Most Filipinos value rights to their personal data – survey

Michael Bueza

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Most Filipinos value rights to their personal data – survey
The National Privacy Commission reminds data protection officers, especially in critical sectors, to register with them by September 9

MANILA, Philippines – As the world becomes increasingly information-driven, most Filipinos recognize the value and importance of data privacy and the rights over their personal information, according to a survey commissioned by the National Privacy Commission (NPC).

A Social Weather Stations (SWS) survey on data privacy and Internet usage, conducted from June 17 to 21, 2017, showed 85% of respondents agreeing that the rights of data subjects are important.

The rights of Filipinos in terms of personal data privacy are the right to be informed, right to access, right to object, right to erasure or blocking, right to damages, right to file a complaint, right to rectify or correct, and right to data portability, said the NPC.

Meanwhile, 94% want to know more about where the personal information they provide during transactions or applications will be used. 

In terms of trust in private institutions that collect personal information, schools are found to be the most trustworthy, getting a +85 net trust rating. It is followed by hospitals and clinics (+71), banks (+52), telecommunications companies (+35), and credit card companies (+24).

Through the survey, “we have confirmed that Filipinos value their privacy,” said NPC Commissioner Raymund Liboro in presenting the results on Tuesday, August 29.

Liboro added that provisions in the 1987 Constitution and Republic Act 10173 or the Data Privacy Act of 2012 help “protect individuals in today’s modern society.”

The survey also showed that 37% of Filipino adults use the Internet, up by 2 percentage points from last year, said Liboro. Among them, 62% said they get their news online, while 56% said they go online to share information.

Other activities on the Internet as ranked in the survey include getting information on health and fitness (50%), getting information on a sensitive health topic (32%), looking for a job (30%), playing online games (25%), buying things online (18%), studying online courses (10%), visiting online dating sites (10%), and creating or working on a blog (3%).

The poll has 1,200 respondents, said Liboro, who presented the survey results at the DPO6 assembly of data protection officers (DPO) from media and social media. (READ: NPC reminds media: Balance freedom of press, right to privacy)

The NPC previously assembled DPOs from the government, banking industry, telecommunications industry, higher educational institutions, and the business process outsourcing (BPO) sectors.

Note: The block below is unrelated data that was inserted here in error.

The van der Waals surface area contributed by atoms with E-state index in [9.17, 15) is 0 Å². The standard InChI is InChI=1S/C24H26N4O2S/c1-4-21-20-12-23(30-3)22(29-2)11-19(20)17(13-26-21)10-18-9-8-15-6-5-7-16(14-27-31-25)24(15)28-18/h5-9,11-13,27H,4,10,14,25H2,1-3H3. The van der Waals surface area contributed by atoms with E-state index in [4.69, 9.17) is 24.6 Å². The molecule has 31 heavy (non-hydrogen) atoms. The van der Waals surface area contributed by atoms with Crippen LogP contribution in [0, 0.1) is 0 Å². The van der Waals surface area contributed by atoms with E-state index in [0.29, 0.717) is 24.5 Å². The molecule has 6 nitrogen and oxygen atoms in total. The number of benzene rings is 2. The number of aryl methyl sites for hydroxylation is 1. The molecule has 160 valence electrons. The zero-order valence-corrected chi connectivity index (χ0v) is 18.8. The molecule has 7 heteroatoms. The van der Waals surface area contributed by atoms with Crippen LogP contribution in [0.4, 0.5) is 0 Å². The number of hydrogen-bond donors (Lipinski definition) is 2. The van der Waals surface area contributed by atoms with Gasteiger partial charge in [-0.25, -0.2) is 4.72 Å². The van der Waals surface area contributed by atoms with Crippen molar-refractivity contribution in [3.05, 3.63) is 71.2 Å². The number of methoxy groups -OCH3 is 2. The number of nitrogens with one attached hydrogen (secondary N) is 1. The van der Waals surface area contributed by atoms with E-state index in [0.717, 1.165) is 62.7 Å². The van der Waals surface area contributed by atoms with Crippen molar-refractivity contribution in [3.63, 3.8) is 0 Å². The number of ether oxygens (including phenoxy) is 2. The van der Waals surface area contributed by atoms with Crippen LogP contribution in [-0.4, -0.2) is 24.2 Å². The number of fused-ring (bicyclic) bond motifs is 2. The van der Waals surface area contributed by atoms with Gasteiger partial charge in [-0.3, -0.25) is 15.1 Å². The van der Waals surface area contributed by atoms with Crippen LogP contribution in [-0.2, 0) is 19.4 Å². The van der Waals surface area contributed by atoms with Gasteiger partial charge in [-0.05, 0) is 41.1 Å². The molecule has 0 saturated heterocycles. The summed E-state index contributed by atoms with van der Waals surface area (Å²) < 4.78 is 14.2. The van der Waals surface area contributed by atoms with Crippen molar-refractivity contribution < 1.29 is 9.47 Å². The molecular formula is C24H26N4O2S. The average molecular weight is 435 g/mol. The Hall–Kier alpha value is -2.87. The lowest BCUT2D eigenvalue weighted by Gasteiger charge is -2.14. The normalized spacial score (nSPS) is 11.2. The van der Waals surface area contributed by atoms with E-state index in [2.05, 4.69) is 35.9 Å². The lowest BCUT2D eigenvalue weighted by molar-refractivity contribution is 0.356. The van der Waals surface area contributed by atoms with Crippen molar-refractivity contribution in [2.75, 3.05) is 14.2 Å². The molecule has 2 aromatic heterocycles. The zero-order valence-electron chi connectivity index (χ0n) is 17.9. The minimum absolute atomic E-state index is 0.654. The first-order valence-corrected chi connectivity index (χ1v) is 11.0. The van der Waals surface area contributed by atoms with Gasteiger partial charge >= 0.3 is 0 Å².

September 9 deadline

To ensure the data privacy compliance of those handling personal information, the NPC had earlier identified 10 sectors that are required to appoint DPOs and register their names with the agency by September 9. (RELATED: NPC outlines 90-day plan for data protection officers)

In an appendix to its NPC Circular No. 2017-01, the privacy body said the following are subject to mandatory registration of DPOs:

  • government branches, bodies or entities, including national gov’t agencies, bureaus or offices, constitutional commissions, local government units, and government-owned and controlled corporations
  • banks and non-bank financial institutions, including pawnshops and non-stock savings and loans associations
  • telecommunications networks, internet service providers, and entities/organizations providing similar services
  • BPO companies
  • universities, colleges, and other institutions of higher learning, all other schools and training institutions
  • hospitals, including primary care facilities, multi-specialty clinics, custodial care facilities, diagnostic or therapeutic facilities, specialized outpatient facilities, and other organizations processing genetic data
  • providers of insurance undertakings, including life and non-life companies, pre-need companies and insurance brokers
  • business involved mainly in direct marketing, networking, and companies providing reward cards and loyalty programs
  • pharmaceutical companies engaged in research
  • personal information processors (PIP) processing personal data for a personal information controller (PIC) included in the preceding items, and data processing systems involving automated decision-making 

These sectors are “considered involved in the processing of personal data that is likely to pose a risk to the rights and freedoms of data subjects, or where the processing is not occasional,” said the NPC in a press release.

Other PICs and PIPs are also required to register their DPOs by September 9 if it has at least 250 employees or is processing at least 1,000 records involving sensitive personal information. –

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Michael Bueza

Michael is a data curator under Rappler's Tech Team. He works on data about elections, governance, and the budget. He also follows the Philippine pro wrestling scene and the WWE. Michael is also part of the Laffler Talk podcast trio.